The speed of the GPS is a pleasant surprise. Although there is no dedicated Sat Nav software the fixes on Google Maps and things like the GPS guided weather forecast is very positive and easy to use.

Overall the upgrade from Android 1.1 to Android 1.5 Cupcake is a positive move in the right direction.


The phone is not good in white, for me, I much prefer the look of the black and as Matt mentioned in the video review that is an issue in the quality of the casing, as this one already is showing signs of a hard life. The screen is exceptionally easy to mark and is not easy to clean, which proves an annoyance especially in a smudged, bright light.

The shape and dimension of the unit is good, it is a good compromise between a decent screen without being too big to pocket and use on a regular basis, all the rounded edges and lack of peripheral buttons make it easy to handle and use with finger touch. That said there were definitely times when I missed not having a stylus, as there is only the option to have the HTC QWERTY keyboard, and although it is useable and more than adequate, I would have like to see other options such as keypad or compact keyboard, to be developed no doubt?

HTC magic_chin_and trackball HTC Magic trackball and bottom

Call quality and texting are easy to do as the screen is so responsive, and that dialler is well spaced and clearly laid out to be finger friendly especially when rotated into landscape, despite from the occasional lapse of a Vodafone signal, all worked well. I have not noticed a dedicated 🙂 button on a keyboard before, :-).

The screen itself is great, it is sharp and clear as you would expect from a HVGA and the accelerometer onboard is also a step up over the G1. It is also very responsive and in certain instances gives a gentle buzz to feedback that the touch has been registered. Such things as when moving icons or folders off the main screens, there is a gently buzz and the menu tab at the bottom of the screen turns immediately into a trash bin for easy removal.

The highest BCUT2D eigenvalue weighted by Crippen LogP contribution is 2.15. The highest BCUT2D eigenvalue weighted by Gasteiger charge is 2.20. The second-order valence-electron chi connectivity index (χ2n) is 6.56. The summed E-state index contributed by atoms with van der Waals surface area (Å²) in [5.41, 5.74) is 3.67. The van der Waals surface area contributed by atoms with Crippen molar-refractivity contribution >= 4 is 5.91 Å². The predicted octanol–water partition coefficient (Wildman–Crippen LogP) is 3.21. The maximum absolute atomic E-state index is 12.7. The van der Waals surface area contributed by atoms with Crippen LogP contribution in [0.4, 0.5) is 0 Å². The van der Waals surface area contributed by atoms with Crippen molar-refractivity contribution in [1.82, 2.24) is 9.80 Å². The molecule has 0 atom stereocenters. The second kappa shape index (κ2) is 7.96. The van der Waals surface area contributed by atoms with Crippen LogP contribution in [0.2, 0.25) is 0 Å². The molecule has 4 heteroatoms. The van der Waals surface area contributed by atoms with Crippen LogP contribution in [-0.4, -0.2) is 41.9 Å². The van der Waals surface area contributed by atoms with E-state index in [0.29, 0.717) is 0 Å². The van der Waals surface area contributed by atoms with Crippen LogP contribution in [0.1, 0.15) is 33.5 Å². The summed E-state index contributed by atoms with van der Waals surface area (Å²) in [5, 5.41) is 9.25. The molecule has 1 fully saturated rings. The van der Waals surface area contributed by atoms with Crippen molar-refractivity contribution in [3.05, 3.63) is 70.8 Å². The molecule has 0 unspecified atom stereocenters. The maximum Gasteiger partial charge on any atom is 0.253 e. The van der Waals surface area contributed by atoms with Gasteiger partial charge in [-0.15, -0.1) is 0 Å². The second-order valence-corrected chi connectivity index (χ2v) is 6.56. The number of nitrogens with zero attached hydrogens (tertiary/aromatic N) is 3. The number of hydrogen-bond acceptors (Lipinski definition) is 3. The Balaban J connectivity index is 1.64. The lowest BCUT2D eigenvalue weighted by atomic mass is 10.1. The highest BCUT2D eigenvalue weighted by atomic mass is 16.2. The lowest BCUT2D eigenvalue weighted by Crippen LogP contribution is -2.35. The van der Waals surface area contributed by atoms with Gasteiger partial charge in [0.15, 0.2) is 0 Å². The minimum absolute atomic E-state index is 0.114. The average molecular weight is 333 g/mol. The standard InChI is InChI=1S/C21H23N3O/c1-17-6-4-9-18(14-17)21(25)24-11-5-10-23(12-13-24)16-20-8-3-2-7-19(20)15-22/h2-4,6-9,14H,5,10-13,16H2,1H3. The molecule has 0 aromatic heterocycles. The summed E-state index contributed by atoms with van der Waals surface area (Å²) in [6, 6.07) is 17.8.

Once again as with the G1 I find myself using the trackball quite a lot and although not a great fan this one is very responsive and pleasant to use.

Unfortunately the HTC grade of camera is up to the usual standard, it is OK but not the best and could really have done with the addition of flash and other now standard expectations such as face recognition and so on, I am looking forward to see how the new Samsung Galaxy camera with the Android OS will compare.

I have been away for a few days and left the Magic at home, alone, the surprise was that when I got back even with applications like the weather, Twitoid, and RSS notifications running and updating at regular intervals, the device was still up and running and had over a third of the battery left. It appears that the battery life coupled with this system is a winning formula, Vodafone claim 420 hours standby.

The specification is pretty good as well meaning that web browsing and connectivity options allow good speed and plenty of options, through wifi, HSPDA etc.



So here I am again finding myself enjoying my time with the HTC device and Android OS, I really do like the total package and the only slight downside for me is the connection with Vodafone, there is a real bright future to look forward to and the developments already mean things are good now.

Would I buy the HTC Magic? Of course not, why would I, with the like of the HTC Hero around the smallest of corners and also as I mentioned the Sammy on its way, the Magic is a very good piece of kit and I do like the directions these devices are going in, but please, a whole year for another model and then a few all at once?

It appears that the Magic is going to be priced out of the market with the option to buy, other, newer models almost immediately, and that is a real shame.

Edit: Now they can be seen at around the £350 mark it makes it a lot more interesting, wait for the Sammy and the Hero though and see where we are then.


Review by: Steve

Posted in: Reviews

About the Author:

More than 20 years in the IT industry. Blogging with a passion and thirst for new technology since 2005.